Tag Archives: Neil Matthews

Weir Minerals Africa’s expertise pays off for Rio mineral sands mine in Madagascar

Weir Minerals Africa has come to the rescue of Rio Tinto’s QIT Madagascar Minerals (QMM) operation, providing the mineral sands miner with a solution to its recurring process pond challenge.

According to Weir Minerals Africa’s Dewatering Product Specialist Neil Matthews, the mine was experiencing continual collapse of the 20 m suction hose to the Warman® AH® 12/10 pump mounted on a skid at the back of the process pond. This resulted in the need to keep priming the pump and, therefore, regular downtime.

“Unpacking the issues facing the customer was the first part of upgrading the mine’s process water utilisation,” said Matthews. “We discussed several options with the customer after which our dewatering and engineering teams collaborated closely to design a solution. It was vital to carefully consider the problem in the context of the geographic and site conditions, as well as the local fauna and flora.”

To provide the most suitable Weir Minerals products and solutions, the team specified a Warman® AH® 10/8 pump mounted on a Multiflo® pontoon (pictured) with the pump coupled to a variable frequency drive facilitating greater flexibility in dealing with varying site conditions. A second pontoon was fitted with a Warman® AH® 6/4 pump with motor and fixed speed drive as design conditions should remain constant throughout the life of mine.

Both pontoons are connected to a floating docking station which is, in turn, connected to a 20 m walkway fixed to the bank-side landing.

“It is standard practice in most of our pontoon designs to mount the pump sets at 30° to submerge the suction eye of the impeller, thereby ensuring consistent priming,” Matthews says.

One of the most important factors affecting the solution was Madagascar’s weather conditions, according to Weir. This includes regular tropical storms and high wind speeds, which have the effect of creating wave action and wind loading on the pond during storms. The pontoon solution had to accommodate this.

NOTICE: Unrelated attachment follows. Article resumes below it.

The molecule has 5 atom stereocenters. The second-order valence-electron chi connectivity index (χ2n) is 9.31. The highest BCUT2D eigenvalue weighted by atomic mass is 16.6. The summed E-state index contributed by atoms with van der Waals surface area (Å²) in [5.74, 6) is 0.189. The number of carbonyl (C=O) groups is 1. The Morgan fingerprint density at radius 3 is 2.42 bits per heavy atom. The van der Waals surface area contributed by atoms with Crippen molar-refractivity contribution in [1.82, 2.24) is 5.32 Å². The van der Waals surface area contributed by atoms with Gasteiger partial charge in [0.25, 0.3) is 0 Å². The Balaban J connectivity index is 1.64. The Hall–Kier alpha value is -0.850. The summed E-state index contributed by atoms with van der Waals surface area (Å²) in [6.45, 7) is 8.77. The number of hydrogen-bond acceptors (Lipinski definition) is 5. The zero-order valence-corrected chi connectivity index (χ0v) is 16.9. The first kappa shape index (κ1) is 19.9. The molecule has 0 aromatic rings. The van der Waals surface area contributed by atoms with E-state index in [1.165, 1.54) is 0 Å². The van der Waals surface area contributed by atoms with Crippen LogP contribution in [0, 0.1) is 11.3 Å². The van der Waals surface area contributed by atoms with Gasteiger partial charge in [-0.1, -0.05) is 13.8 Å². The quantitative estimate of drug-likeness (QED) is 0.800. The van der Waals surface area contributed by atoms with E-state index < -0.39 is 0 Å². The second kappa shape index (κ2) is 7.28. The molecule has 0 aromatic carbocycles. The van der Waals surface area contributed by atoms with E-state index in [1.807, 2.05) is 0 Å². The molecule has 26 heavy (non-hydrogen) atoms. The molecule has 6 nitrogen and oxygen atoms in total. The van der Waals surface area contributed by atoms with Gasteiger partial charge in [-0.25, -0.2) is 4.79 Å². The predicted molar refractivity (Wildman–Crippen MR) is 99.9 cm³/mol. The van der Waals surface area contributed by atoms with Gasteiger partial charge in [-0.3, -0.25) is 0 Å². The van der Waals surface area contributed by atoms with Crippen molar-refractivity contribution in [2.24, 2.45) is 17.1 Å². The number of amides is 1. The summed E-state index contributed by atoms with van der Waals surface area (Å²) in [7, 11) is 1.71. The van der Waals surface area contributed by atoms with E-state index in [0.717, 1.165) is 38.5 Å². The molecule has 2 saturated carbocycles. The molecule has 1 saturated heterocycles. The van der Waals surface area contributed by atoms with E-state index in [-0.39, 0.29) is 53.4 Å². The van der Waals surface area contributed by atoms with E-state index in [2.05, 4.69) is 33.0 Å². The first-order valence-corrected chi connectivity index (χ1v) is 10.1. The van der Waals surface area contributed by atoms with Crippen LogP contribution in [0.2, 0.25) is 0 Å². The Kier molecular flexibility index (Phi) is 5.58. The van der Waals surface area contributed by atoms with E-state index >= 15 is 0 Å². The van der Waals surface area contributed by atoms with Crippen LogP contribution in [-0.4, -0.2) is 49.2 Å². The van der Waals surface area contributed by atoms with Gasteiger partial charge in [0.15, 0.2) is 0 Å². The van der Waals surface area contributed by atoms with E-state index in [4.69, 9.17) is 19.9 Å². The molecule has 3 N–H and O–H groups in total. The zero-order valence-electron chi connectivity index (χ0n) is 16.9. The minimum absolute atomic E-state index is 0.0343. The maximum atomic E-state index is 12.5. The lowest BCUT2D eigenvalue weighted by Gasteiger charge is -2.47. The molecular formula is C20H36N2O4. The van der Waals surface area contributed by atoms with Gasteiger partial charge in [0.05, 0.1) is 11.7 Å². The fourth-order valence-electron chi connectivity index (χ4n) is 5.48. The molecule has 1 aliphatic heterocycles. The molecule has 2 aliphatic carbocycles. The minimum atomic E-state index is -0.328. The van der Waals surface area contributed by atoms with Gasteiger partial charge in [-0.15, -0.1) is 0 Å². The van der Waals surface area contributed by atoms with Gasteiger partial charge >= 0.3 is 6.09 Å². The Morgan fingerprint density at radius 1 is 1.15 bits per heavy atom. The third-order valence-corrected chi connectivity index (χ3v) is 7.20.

To address the wave action and minimise possible structural damage, the fixed walkway was designed to incorporate a pivot system on the bank landing structure. This allowed the entire assembly, including the docking station, to rotate 90° and still be tied down to the shore during these storms.

Matthews said: “Madagascar is also known for its varied wildlife, including crocodiles, so the design of the handrails and other structures needed to prevent crocodiles from gaining access to the deck space.”

These reptiles would tend to climb onto the deck to bask in the sun, making it almost impossible for staff to conduct routine maintenance. Restricting this access was achieved by closing all the gaps between the handrails and the separate structures.

“Our design took all the site conditions into account, making for better and more predictable operational reliability,” Matthews said. “Both the pontoons and the pumps can now be easily moved for servicing or for securing during bad weather.”

He highlights that Weir Minerals Africa’s team’s experience with mounting pump sets onto pontoons and its extensive process-related knowledge played a significant role in developing the product offering for the customer.

“It was also important for the design engineers to be present during the commissioning process to ensure support,” Matthews concluded.